Disaster Resources - University of Illinois Extension

Buying Freezers

Many families find that a freezer is a time saving convenience because it can reduce the number of shopping trips for food. There are three basic designs to choose from: chest, upright, or compact.

Chest freezer

A chest freezer opens from the top. It is more energy efficient and usually costs less to buy than an upright freezer of the same size. This type of freezer can store more food per cubic foot of freezer space compared to upright freezers, because there are no shelves. Packages can be placed in baskets that lift out to make it convenient to locate food. The capacity of a chest freezer ranges from 10 to 25 cubic feet of food storage space.

Upright freezer

The door opens from the front and looks similar to a refrigerator. One can choose between a left-opening and right-opening door. The shelves provide a good view of the contents and make it easy to find and remove packages of food. The capacity of this type of freezer ranges from 10-20 cubic feet. The upright requires less floor space than chest freezers.

Compact freezer

This type of freezer may have the greatest appeal to small families and to people with limited space. Both upright and chest designs are available. The food storage capacity is less than 10 cubic feet.

Consider the amount of space available for a freezer. It is best to place the freezer in a location away from sunlight and heat producing appliances such as furnaces, water heaters, ranges, and ovens.

Decide the capacity needed. One method to estimate the number of cubic feet needed for the freezer is to figure one to one and a half cubic feet per person eating at home. Each cubic foot of freezer space can hold about 35 pounds of food. This amount will vary for families who buy food in large quantities and/or freeze garden produce. In addition, some families will require additional freezer space if they cook and freeze foods for future use. If the freezer is a replacement, decide if the size of the previous appliance was large enough to meet the family's food storage needs. For the most efficient use of energy dollars, keep the freezer at least two thirds full. The most popular size purchased is 15 cubic feet.

Defrost features

Most freezers are defrosted manually which requires 40% less electricity than the no-frost models. Some upright freezers have the no-frost system. Chest and compact freezers are manually defrosted. The manual defrost freezers are better at holding the temperature at one level for large amounts of food. Front drains are available on some models, which provide easy connection to hoses to release water during defrosting.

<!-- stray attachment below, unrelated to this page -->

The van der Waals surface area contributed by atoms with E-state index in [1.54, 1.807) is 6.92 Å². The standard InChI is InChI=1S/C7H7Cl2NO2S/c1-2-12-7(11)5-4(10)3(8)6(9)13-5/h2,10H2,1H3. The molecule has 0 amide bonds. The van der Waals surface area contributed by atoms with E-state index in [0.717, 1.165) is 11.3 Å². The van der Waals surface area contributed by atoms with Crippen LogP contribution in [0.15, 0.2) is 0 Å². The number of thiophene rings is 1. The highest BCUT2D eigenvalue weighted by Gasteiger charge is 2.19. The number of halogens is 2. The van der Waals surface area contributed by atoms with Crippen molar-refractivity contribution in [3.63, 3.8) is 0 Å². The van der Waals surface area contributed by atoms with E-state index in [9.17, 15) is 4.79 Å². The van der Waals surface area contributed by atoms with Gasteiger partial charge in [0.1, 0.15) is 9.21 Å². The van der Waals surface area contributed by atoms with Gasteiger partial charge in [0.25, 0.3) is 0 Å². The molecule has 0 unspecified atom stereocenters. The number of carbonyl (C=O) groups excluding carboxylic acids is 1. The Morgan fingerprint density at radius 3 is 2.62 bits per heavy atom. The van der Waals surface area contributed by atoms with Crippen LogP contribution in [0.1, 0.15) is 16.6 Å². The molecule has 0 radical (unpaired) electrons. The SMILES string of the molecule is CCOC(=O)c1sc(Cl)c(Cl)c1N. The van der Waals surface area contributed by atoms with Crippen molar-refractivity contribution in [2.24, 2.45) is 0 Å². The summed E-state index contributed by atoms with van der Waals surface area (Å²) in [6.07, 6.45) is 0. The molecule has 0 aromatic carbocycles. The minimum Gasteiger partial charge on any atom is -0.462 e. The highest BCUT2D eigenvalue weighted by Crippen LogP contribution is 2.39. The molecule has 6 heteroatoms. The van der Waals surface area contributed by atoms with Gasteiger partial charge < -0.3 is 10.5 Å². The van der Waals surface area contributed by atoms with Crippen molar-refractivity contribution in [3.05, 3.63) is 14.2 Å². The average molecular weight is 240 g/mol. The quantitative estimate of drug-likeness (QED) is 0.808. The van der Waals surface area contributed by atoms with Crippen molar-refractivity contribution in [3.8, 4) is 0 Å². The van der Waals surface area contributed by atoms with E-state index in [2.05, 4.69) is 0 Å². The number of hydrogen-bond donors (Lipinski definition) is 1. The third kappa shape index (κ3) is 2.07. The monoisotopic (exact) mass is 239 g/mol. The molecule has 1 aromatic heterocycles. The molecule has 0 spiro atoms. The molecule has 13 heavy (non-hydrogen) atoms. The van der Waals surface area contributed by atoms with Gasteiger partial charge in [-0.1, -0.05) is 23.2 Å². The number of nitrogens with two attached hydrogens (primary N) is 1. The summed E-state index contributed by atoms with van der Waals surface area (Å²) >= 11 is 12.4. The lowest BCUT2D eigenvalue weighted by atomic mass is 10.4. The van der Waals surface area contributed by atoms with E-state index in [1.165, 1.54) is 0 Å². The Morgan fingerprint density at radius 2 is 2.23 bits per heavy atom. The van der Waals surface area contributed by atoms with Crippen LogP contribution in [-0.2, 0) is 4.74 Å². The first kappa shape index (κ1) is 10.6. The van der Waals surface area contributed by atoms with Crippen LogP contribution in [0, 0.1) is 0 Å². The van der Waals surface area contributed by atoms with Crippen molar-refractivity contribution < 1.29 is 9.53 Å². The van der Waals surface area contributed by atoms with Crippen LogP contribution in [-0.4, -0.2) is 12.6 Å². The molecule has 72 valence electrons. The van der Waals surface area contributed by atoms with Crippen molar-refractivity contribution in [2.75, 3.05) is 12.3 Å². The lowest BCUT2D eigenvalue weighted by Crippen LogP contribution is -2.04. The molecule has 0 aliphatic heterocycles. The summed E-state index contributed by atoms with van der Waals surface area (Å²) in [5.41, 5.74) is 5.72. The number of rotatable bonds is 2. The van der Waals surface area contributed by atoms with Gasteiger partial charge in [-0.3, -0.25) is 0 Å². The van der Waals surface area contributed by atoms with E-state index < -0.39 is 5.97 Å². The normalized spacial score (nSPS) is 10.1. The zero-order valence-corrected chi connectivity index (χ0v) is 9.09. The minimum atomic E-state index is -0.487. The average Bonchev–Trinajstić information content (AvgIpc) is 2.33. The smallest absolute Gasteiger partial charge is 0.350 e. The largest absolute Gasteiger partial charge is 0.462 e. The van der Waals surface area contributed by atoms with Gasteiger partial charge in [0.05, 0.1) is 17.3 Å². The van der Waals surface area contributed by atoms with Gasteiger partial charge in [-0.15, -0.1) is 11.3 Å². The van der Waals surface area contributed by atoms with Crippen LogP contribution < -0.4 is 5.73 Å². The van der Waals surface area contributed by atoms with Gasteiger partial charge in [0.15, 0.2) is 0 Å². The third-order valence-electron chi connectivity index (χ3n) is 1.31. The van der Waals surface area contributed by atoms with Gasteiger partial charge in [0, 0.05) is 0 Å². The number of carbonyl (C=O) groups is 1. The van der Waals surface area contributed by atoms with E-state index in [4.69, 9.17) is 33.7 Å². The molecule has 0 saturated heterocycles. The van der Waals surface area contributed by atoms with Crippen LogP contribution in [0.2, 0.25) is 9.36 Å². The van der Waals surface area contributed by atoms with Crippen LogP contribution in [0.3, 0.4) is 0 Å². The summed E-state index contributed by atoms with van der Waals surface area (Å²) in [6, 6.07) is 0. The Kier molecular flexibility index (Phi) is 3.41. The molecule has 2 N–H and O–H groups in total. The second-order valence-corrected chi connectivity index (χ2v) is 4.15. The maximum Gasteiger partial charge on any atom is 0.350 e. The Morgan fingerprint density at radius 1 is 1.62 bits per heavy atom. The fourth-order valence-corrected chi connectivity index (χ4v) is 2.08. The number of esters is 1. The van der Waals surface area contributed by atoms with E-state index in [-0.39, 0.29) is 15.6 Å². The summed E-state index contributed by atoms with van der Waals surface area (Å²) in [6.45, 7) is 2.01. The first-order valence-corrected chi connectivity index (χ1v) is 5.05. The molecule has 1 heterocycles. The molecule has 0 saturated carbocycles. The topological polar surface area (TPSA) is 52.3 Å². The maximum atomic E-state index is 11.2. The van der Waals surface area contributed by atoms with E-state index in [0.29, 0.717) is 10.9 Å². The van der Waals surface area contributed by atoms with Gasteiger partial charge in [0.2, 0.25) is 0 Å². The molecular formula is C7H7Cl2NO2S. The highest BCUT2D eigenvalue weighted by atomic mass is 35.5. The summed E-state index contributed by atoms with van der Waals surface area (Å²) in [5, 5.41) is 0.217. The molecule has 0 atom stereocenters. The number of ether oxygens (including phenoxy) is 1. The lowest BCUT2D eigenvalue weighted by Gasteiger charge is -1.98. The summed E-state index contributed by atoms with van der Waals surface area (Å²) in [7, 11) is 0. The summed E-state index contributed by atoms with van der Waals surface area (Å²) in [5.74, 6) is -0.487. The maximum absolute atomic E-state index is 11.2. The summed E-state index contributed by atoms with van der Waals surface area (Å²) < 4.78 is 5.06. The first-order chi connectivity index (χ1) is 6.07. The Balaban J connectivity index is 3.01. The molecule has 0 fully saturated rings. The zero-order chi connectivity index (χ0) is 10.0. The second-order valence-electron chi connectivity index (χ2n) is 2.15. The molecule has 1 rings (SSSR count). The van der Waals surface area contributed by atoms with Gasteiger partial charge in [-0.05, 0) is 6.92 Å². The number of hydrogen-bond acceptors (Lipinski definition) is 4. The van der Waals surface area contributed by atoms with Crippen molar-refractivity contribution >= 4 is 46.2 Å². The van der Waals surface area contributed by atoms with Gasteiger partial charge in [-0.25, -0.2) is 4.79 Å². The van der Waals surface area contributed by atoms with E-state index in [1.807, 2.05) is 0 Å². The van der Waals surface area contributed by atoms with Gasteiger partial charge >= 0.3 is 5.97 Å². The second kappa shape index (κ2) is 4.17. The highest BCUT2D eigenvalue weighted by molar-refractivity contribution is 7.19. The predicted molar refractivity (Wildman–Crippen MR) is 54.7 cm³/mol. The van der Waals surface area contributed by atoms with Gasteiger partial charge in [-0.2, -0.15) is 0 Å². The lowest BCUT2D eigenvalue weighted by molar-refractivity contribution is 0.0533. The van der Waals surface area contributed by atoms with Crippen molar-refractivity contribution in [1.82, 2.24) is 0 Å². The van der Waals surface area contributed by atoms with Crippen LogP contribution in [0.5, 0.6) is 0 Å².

Energy labels

When shopping, read the energy guide labels on the freezers to find the most energy efficient appliance that best suits the needs of the family. Look for the lowest annual operating cost among freezers of similar size and defrost systems. The actual cost will vary according to the local energy cost, the amount of food stored in the freezer, the amount of frost built up in the freezer, the length of time the door is open while searching for food, and where the freezer is placed in the home.

Warranty

Freezers tend to come with a one-year warranty for parts and labor on the entire freezer and ten years on the sealed system. To prepare for repairs beyond the warranty, consider putting money in a savings account that would be equal to the amount the company would charge for an extended warranty on the freezer being purchased.

Service Contracts

Service contracts, also known as extended warranties, are sold by many appliance dealers. Do not confuse the service contract with the manufacturer's warranty, which is automatically provided when you purchase the product. You must pay an additional fee for the service contract. Check to see exactly what parts or services the contract covers, whether you will have to pay a deductible, where you must take the product to get service, and whether the service contract duplicates coverage already provided by the manufacturer's warranty.

Sources

Consumers Digest Inc. (1993). Refrigerators & Freezers. Consumers Digest, 32(6), 105-108.

Council of Better Business Bureaus, Inc. (1990). The Better Business Bureau A to Z Buying Guide. Refrigerators and Freezers. New York: Henry Holt.

Federal Trade Commission. (1983). Service Contracts (Facts for Consumers). Washington, D.C.: Federal Trade Commission. Whirlpool HomeLife Network Services.

(1993). How to Make a Home Run with Refrigeration Appliances. 17-19.

Prepared 6/94 by Debra Bartman, Consumer and Family Economics Educator, June 1994.

Return to:

Scroll to TopScroll to Top